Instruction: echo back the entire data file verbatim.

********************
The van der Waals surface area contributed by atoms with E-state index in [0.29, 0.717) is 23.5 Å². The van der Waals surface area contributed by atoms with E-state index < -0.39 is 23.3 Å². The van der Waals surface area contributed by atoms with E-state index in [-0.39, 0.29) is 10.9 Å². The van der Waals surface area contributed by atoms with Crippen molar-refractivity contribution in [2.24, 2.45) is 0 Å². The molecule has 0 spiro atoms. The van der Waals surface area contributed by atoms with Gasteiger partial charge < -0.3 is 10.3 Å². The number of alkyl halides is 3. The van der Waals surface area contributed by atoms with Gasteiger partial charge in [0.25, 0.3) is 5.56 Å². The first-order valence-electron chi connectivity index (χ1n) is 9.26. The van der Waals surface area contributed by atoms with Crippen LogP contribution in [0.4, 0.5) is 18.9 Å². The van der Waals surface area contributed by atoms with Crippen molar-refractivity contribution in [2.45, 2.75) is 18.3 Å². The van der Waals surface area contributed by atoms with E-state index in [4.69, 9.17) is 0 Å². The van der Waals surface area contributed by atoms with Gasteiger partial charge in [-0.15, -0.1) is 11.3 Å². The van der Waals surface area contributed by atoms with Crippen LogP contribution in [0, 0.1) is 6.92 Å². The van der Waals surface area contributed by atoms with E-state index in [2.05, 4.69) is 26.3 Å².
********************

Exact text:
The van der Waals surface area contributed by atoms with E-state index in [0.29, 0.717) is 23.5 Å². The van der Waals surface area contributed by atoms with E-state index < -0.39 is 23.3 Å². The van der Waals surface area contributed by atoms with E-state index in [-0.39, 0.29) is 10.9 Å². The van der Waals surface area contributed by atoms with Crippen molar-refractivity contribution in [2.24, 2.45) is 0 Å². The molecule has 0 spiro atoms. The van der Waals surface area contributed by atoms with Gasteiger partial charge < -0.3 is 10.3 Å². The number of alkyl halides is 3. The van der Waals surface area contributed by atoms with Gasteiger partial charge in [0.25, 0.3) is 5.56 Å². The first-order valence-electron chi connectivity index (χ1n) is 9.26. The van der Waals surface area contributed by atoms with Crippen LogP contribution in [0.4, 0.5) is 18.9 Å². The van der Waals surface area contributed by atoms with Crippen molar-refractivity contribution in [2.45, 2.75) is 18.3 Å². The van der Waals surface area contributed by atoms with E-state index in [4.69, 9.17) is 0 Å². The van der Waals surface area contributed by atoms with Gasteiger partial charge in [-0.15, -0.1) is 11.3 Å². The van der Waals surface area contributed by atoms with Crippen LogP contribution in [0, 0.1) is 6.92 Å². The van der Waals surface area contributed by atoms with E-state index in [2.05, 4.69) is 26.3 Å².